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Idaho Mountain Wildflowers

Dogwood Family: Cornaceae

The dogwood family small, made up of one genus and 60 species. It is represented in our Northwest by three species. All C:\AOLPRESS\wildflower\crassul.htmlare well suited for use in gardens and ornamental landscaping. Their blooms are characterized by large, petal-like white bracts, usually four, but sometimes as many as seven, and by centrally clustered inconspicuous flowers. The origin of the generic name Cornus—from which both the family name Cornaceae, and the alternate common name, “cornel” (used more often in Europe), were derived—is in doubt. The word means “horn” in Latin; possibly referring to the trees’ hard wood. The origin of “dogwood” is said to have been from skewers (“dogs”) that butchers in the distant past made from the hard wood of the European dogwood, Cornus sanguinea. The Oxford English Dictionary lists “dogwood” as being used first in 1676, in a citation describing “a fine Flower-bearing-Tree” that grew in Virginia, referring to the flowering dogwood, Cornus florida.
Bunchberry, Cornus canadensis L. The bunchberry is a ground-dwelling, non-woody plant, widely distributed across northern North America, west to Asia, and east to Greenland, growing in shaded, moist forest surroundings. The plants have a rosette of five or six deep green leaves. In early summer four large white bracts, and later, bright red berries make the plants immediately identifiable. In common with other dogwoods, the bunchberry’s actual flowers are tiny. Meriwether Lewis collected a specimen on June 16, 1806, as the expedition made its first attempt to ascend the Lolo Trail.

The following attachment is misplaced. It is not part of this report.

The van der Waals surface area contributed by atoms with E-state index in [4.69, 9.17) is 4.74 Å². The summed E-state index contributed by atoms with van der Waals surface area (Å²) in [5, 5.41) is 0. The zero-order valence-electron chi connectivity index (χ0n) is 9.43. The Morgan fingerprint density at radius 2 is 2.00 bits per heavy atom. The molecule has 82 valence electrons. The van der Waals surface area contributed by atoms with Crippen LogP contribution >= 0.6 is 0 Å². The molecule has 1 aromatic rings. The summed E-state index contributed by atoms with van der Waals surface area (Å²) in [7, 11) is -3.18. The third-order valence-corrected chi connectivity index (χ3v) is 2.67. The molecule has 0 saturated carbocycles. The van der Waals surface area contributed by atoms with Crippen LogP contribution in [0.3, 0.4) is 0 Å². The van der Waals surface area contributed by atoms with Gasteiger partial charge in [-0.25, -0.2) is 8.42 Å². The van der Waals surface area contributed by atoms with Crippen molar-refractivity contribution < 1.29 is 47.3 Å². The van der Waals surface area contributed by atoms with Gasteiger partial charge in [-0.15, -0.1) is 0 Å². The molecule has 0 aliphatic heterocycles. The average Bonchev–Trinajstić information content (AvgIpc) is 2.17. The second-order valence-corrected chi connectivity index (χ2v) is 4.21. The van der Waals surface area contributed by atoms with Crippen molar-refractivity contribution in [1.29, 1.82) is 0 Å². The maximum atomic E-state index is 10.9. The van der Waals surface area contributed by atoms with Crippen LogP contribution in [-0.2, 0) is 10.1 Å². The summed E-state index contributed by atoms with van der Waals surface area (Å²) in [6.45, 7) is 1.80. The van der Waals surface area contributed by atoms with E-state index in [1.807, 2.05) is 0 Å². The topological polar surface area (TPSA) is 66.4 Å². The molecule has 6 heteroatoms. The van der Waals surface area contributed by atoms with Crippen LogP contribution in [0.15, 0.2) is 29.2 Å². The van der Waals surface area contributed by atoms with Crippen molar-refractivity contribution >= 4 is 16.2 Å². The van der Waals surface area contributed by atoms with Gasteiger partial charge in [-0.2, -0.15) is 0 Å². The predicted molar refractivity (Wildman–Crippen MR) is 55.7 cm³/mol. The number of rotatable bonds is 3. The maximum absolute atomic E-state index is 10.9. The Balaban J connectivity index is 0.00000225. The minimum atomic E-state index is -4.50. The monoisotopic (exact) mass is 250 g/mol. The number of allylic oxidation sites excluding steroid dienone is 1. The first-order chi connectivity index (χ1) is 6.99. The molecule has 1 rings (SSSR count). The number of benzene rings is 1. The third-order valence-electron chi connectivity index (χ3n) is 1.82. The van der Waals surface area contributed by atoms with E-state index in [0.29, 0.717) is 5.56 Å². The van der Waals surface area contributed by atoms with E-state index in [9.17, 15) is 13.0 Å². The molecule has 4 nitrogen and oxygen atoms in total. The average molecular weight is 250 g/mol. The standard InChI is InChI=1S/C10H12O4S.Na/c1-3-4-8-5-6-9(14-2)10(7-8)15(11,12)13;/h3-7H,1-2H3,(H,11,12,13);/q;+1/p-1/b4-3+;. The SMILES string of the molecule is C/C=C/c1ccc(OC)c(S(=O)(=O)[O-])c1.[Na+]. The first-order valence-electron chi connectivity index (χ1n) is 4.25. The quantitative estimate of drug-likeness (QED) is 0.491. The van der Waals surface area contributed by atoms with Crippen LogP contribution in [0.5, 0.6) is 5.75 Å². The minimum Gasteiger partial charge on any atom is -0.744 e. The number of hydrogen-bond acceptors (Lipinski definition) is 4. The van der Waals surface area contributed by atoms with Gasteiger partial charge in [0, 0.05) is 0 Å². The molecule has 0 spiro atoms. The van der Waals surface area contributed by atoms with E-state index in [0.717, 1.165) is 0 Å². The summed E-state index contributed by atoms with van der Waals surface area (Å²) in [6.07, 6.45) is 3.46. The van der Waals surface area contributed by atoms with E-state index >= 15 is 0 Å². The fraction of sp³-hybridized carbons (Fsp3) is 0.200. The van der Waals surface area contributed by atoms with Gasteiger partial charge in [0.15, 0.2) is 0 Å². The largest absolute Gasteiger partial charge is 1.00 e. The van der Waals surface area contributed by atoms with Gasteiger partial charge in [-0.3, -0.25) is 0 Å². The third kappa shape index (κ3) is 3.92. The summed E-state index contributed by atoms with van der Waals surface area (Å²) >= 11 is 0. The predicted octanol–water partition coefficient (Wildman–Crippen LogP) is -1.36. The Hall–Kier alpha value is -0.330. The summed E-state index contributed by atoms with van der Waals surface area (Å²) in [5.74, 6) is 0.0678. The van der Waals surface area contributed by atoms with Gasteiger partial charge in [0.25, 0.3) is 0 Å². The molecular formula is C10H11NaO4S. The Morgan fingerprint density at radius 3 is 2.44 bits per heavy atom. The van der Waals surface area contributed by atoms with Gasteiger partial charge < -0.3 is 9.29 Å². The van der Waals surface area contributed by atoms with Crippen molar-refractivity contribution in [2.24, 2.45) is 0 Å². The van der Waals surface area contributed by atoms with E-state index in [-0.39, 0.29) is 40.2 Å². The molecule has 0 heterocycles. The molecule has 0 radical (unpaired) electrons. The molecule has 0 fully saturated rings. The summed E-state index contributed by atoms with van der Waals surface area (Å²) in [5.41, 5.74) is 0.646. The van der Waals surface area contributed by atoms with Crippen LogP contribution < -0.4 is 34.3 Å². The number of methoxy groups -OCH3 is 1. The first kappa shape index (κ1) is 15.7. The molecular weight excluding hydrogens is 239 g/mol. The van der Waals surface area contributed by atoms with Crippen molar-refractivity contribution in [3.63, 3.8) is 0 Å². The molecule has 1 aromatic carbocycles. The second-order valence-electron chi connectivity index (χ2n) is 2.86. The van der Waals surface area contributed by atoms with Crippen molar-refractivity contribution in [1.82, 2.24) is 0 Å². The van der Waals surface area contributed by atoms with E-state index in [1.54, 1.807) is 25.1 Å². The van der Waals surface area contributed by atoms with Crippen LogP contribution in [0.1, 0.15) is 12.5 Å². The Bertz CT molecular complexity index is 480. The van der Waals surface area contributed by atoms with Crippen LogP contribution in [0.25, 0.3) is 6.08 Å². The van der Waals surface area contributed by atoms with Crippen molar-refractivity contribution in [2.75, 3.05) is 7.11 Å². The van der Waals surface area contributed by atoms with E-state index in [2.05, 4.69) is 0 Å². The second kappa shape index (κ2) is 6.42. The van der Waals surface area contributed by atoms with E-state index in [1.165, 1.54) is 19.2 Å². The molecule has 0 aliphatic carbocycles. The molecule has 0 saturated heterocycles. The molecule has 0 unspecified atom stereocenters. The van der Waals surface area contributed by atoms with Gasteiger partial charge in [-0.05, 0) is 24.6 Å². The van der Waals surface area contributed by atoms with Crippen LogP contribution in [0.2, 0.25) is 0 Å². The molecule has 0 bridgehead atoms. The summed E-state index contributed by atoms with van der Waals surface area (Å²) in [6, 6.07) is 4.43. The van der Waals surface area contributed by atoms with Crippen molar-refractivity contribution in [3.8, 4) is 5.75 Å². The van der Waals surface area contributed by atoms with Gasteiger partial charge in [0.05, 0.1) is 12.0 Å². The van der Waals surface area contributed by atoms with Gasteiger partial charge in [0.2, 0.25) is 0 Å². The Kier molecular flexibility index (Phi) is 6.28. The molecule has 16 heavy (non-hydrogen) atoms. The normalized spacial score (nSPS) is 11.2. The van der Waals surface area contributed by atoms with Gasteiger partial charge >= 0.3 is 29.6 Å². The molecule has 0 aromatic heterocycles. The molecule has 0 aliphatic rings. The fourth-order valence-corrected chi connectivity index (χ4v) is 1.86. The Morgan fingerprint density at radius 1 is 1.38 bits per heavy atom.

Red-osier dogwood, Cornus sericea L. The red-osier dogwood is a red-barked shrub or small tree that grows throughout Canada and in all but our southern states. The ovaries of its clustered small, four-petaled flowers mature into white (occasionally blue) berries. “Osier,” Latin for “willow,” is a word used for any pliant branches that are suitable for basket-making. the Latin species name sericea means “silky,” for the fine hair on the the leaves. Lewis and Clark wrote in the winter of 1804-1805, while at Fort Mandan, that Indians smoked the bark of the red-osier dogwood mixed with tobacco, to stretch the tobacco supply.

Western flowering-dogwood, Cornus nuttallii Audubon (left) grows mostly west of the Cascade range, but a few trees are also found along Idaho’s Clearwater River. It resembles the eastern flowering dogwood, Cornus florida L., which may explain why Meriwether Lewis did not collect it in the spring of 1806. Later, Thomas Nuttall recognized that it was a new species. John James Audubon (1785-1851) included the western flowering dogwood in one of his illustrations (right) by way of thanking Nuttall for the use of ornithological material. This was the first published description of the tree, so Audubon is credited with establishing the scientific name.

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